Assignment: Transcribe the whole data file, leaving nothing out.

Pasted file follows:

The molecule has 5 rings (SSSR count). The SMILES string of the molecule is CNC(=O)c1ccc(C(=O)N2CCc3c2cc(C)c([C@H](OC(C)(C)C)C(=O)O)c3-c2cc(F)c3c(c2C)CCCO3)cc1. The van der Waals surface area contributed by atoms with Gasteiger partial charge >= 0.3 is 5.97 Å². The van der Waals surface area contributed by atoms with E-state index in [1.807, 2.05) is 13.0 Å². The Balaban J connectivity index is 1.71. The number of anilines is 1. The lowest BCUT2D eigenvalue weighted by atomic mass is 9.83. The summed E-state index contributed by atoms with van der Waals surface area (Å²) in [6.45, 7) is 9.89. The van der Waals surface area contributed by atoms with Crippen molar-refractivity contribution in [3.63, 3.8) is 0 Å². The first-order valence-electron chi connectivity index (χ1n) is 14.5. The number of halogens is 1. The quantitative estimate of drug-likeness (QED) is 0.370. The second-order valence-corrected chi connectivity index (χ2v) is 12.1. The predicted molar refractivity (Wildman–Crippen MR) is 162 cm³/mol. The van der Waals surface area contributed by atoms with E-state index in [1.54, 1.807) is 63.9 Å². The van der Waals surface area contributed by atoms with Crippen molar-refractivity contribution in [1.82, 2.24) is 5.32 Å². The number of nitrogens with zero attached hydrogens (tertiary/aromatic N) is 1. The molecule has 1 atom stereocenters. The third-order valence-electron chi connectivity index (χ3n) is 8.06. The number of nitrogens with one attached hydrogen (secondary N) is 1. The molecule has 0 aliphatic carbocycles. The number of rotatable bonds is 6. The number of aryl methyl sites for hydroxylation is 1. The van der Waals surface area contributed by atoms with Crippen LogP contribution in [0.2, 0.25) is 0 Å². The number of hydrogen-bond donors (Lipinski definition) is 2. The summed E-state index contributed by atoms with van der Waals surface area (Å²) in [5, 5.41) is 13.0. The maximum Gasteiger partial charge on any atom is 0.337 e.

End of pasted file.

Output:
The molecule has 5 rings (SSSR count). The SMILES string of the molecule is CNC(=O)c1ccc(C(=O)N2CCc3c2cc(C)c([C@H](OC(C)(C)C)C(=O)O)c3-c2cc(F)c3c(c2C)CCCO3)cc1. The van der Waals surface area contributed by atoms with Gasteiger partial charge >= 0.3 is 5.97 Å². The van der Waals surface area contributed by atoms with E-state index in [1.807, 2.05) is 13.0 Å². The Balaban J connectivity index is 1.71. The number of anilines is 1. The lowest BCUT2D eigenvalue weighted by atomic mass is 9.83. The summed E-state index contributed by atoms with van der Waals surface area (Å²) in [6.45, 7) is 9.89. The van der Waals surface area contributed by atoms with Crippen molar-refractivity contribution in [3.63, 3.8) is 0 Å². The first-order valence-electron chi connectivity index (χ1n) is 14.5. The number of halogens is 1. The quantitative estimate of drug-likeness (QED) is 0.370. The second-order valence-corrected chi connectivity index (χ2v) is 12.1. The predicted molar refractivity (Wildman–Crippen MR) is 162 cm³/mol. The van der Waals surface area contributed by atoms with E-state index in [1.54, 1.807) is 63.9 Å². The van der Waals surface area contributed by atoms with Crippen molar-refractivity contribution in [1.82, 2.24) is 5.32 Å². The number of nitrogens with zero attached hydrogens (tertiary/aromatic N) is 1. The molecule has 1 atom stereocenters. The third-order valence-electron chi connectivity index (χ3n) is 8.06. The number of nitrogens with one attached hydrogen (secondary N) is 1. The molecule has 0 aliphatic carbocycles. The number of rotatable bonds is 6. The number of aryl methyl sites for hydroxylation is 1. The van der Waals surface area contributed by atoms with Crippen LogP contribution in [0.2, 0.25) is 0 Å². The number of hydrogen-bond donors (Lipinski definition) is 2. The summed E-state index contributed by atoms with van der Waals surface area (Å²) in [5, 5.41) is 13.0. The maximum Gasteiger partial charge on any atom is 0.337 e.